Washington attempts to prevent star wars over galactic garbage littering up space
America LetterThe US wants a terrestrial deal to avoid Earth’s orbit being filled with junk
Space. The Final Frontier. These are the voyages of the Starship Compromise. Its mission is for the US to agree an international code of conduct for activities in outer space and to prevent Earth’s atmosphere being cluttered with potentially hazardous space waste.
As the new US secretary of state, John Kerry, was surveying his terrestrial challenges on his tour of Europe this past week, a deputy assistant secretary at the state department was trying to reach a celestial goal by speaking at a conference in Japan on the topic of “space situational awareness” – specifically, to encourage countries to agree a plan not to clutter the orbital path around Earth with space junk.
Frank Rose told a seminar that space was “more congested now than ever before” and that the US was tracking tens of thousands of pieces of space debris 10cm or larger in various orbits around Earth.
Given that the minimum speed of an object in orbit is about 28,000 km/h (17,500 mph), a tiny piece of debris can be a serious hazard for spacecraft and astronauts aboard the International Space Station, he said. The station has had to manoeuvre numerous times in recent years to avoid colliding with these objects.
The state department wants more of what it calls TCBMs, an acronym that would not seem out of place on Star Trek. These are transparency and confidence-building measures by which governments can address problems in space and share information to reduce tensions between countries as they proceed with their ambitious designs on space exploration.
Rose is following on from comments made by Kerry’s predecessor, Hillary Clinton, when she said last year that “the long-term sustainability of our space environment is at serious risk from space debris and irresponsible actors”.
The state department wants countries to sign up to the code to “refrain from conducting any intentional damage to, or destruction of, a space object”.
The US is trying to prevent a repeat of both the 2009 accidental Iridium-Cosmos collision of two artificial satellites, one owned by US communications company Iridium and the other by the Russian space authority, and China’s anti-satellite missile test in 2007. In this incident the Chinese destroyed a weather satellite by sending an object into orbit to collide with it. These two incidents produced more than 4,500 pieces of space debris that will be orbiting Earth for hundreds of years.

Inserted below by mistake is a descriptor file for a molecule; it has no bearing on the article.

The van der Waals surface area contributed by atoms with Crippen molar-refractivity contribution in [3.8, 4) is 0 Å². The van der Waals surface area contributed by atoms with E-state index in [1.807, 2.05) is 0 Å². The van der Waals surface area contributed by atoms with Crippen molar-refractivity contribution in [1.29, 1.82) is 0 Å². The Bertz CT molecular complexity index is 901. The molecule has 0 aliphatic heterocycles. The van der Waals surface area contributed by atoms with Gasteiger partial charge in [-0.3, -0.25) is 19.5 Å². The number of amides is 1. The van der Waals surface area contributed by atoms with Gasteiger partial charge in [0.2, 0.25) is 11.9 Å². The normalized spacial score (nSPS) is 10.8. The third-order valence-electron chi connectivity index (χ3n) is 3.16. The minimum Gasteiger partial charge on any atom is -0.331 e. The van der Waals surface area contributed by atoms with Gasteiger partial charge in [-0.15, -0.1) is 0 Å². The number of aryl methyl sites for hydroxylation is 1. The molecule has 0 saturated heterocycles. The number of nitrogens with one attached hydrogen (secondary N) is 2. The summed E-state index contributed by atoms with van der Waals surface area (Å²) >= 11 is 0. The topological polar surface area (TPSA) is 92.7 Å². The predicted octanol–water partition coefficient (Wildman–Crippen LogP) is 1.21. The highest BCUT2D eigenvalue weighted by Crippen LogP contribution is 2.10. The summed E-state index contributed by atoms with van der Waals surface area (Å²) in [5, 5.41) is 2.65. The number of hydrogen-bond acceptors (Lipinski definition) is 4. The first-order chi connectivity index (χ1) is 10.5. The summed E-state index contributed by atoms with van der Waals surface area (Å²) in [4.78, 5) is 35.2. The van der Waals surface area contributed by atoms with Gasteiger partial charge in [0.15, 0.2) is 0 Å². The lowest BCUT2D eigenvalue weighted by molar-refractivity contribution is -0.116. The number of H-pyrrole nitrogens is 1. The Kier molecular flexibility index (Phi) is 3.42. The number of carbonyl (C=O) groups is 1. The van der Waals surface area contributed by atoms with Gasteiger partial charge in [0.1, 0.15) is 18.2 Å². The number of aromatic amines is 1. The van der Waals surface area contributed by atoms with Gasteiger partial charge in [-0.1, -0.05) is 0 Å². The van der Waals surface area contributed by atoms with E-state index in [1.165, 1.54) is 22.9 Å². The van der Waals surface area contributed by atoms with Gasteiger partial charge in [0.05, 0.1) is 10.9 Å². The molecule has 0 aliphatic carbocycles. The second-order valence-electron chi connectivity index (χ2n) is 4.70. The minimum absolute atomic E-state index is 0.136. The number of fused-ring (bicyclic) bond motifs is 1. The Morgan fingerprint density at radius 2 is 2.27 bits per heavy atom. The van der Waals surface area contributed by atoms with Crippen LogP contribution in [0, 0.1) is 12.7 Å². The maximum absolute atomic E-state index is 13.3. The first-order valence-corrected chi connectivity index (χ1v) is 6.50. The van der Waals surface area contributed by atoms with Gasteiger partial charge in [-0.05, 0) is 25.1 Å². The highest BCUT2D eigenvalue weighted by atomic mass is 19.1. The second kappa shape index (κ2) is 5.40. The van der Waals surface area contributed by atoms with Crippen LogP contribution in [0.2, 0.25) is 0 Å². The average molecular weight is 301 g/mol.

The interest in protecting Earth from space debris has been rekindled by the asteroid about half the size of an American football field that exploded over Chelyabinsk in Russia on February 15th. The meteoroid released a force of energy about 30 times more powerful than the atomic bombs dropped on Hiroshima and Nagasaki, and remarkably did not cause any fatalities.
This incident, along with the race between government space agencies and private enterprises to send a manned mission to Mars over the coming decades, makes international co-operation to ensure the low Earth orbit is unpolluted with space debris all the more pressing for the US. The heavy cost of space missions and the tight constraints on government purses mean, however, that countries are going it alone.
Last year the US pulled out of an agreement with the European Space Agency on the next major mission to Mars. Nasa, like other US government agencies, is suffering in the squeeze on spending.
The space agency’s budget for 2013, if a full-year budget is finally approved by Congress, has declined slightly to $17.7 billion (€13 billion), which includes the sum allocated by the government to the Mars project falling from $587 million to $361 million.
The automatic federal spending cuts that kicked in yesterday under the “sequestration” will shave $970 million off Nasa’s budget.
The gap left by government cutbacks in space programmes is being filled in part by private companies. Just this week Dennis Tito, the world’s first space tourist, announced a project to send a couple in a “return fly-by” of Mars in 2018. The project is estimated to cost between $1 billion and $2 billion and Tito hopes to fund his Inspiration Mars mission by selling the television rights and data to Nasa.
The growth of private starship enterprises makes the case for an international code covering responsibility for space debris even more urgent to prevent a potentially dangerous junkyard building in the upper atmosphere.